A man, walking with a crutch, falls down. Would you help? Of course, you say? Would the man's appearance matter?
Be honest now.
Diego Dolciami and Matteo Moroni of DM Pranks decided to stage a social experiment in Italy. They filmed two scenarios: the first was with a well-dressed "businessman" in a suit. The second was with a homeless man in ragged clothing, carrying what seems to be his whole worldly possessions. In both instances, the men walked with a cane and fell down in front of strangers (both men and women).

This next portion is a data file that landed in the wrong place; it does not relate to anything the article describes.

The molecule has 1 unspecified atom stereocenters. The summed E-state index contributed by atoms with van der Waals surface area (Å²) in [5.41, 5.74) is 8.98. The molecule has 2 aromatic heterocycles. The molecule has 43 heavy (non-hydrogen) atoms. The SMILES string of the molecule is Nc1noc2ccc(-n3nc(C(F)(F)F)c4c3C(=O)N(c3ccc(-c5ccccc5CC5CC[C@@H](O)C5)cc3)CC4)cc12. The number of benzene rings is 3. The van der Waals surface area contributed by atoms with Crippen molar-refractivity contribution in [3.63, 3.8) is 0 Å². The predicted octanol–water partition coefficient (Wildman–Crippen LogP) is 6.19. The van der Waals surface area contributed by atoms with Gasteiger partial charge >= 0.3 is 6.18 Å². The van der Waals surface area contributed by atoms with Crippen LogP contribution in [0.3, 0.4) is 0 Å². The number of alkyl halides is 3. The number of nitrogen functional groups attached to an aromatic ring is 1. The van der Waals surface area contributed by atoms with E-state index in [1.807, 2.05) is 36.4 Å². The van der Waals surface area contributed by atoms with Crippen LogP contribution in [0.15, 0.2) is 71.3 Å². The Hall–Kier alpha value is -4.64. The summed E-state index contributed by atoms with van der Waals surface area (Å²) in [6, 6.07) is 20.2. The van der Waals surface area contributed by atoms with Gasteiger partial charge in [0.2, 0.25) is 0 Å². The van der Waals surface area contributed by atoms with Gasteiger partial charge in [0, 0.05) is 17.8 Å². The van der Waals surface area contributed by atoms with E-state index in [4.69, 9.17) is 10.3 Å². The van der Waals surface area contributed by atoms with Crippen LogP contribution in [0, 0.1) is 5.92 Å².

Then, Dolciami and Moroni watched whether passers-by would help. They repeated the experiment 10 times each, and came to this shocking - or, depending on your point of view, obvious - conclusion that our decision to help someone in need is absolutely colored by our judgment of that person.
In 10 out of 10 cases, the businessman was helped by passers-by. But only 2 out of 10 instances was the homeless man rescued. Some people saw the homeless man fell down but hesitated to help, some approached but backed away when they saw the ragged clothings, and some didn't even stop at all.
Before you tsk, tsk-ed the choice of the people in the video clip, ask yourself what you would do. Would you be afraid that the homeless man might be crazy and try to hurt you if you tried to help? Maybe he's dirty and smelled bad?
What would you do?